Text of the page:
Articular chondrocytes are known to synthesize large amounts of nitric oxide in response to exposure to interleukin-1, but the role of this radical in proteoglycan turnover remains controversial. In this study, we used two different inhibitors of nitric oxide synthase, N(G)-methyl-L-arginine and thiocitrulline, to study the effects of nitric oxide on the synthesis and breakdown of proteoglycan in rabbit articular cartilage. Synthesis of nitric oxide by cartilage slices in response to treatment with interleukin-1 and a partially purified mixture of synovial cytokines known as chondrocyte- activating factors peaked during the first 2 days of culture and then fell to low levels, despite daily replenishment with fresh medium and cytokines to the cultures. The production of nitric oxide was completely inhibited by N(G)-methyl-L-arginine and thiocitrulline. Interleukin-1 and the chondrocyte- activating factors inhibited proteoglycan synthesis and accelerated proteoglycan breakdown in the slices of cartilage. Both nitric oxide synthase inhibitors substantially counteracted the suppression of proteoglycan synthesis but exacerbated proteoglycan catabolism occurring in response to interleukin-1 and the chondrocyte-activating factors. The accelerated catabolism was associated with increased levels of matrix metalloproteinases in the conditioned medium. This dual effect of nitric oxide complicates decision making with regard to the possible clinical applications of nitric oxide agonists or antagonists in diseases of cartilage.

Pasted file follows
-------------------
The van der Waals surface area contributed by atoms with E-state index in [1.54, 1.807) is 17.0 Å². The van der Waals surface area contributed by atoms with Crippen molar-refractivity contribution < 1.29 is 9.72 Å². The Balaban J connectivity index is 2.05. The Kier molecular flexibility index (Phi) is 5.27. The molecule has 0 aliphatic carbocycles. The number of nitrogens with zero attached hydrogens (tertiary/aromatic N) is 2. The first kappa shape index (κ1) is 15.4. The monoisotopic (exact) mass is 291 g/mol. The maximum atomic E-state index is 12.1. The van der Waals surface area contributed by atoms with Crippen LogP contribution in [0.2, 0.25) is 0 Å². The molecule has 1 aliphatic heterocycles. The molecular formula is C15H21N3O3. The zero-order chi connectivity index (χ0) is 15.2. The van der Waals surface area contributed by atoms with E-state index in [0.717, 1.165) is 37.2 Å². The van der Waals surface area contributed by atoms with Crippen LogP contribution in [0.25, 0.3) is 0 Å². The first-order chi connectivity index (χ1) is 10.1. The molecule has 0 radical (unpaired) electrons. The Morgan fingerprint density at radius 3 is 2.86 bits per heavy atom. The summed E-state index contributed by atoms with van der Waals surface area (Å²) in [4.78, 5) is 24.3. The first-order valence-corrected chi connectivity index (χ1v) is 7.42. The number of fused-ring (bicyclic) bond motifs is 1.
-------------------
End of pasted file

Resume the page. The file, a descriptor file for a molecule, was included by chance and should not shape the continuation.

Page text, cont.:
ASJC Scopus subject areas
- Orthopedics and Sports Medicine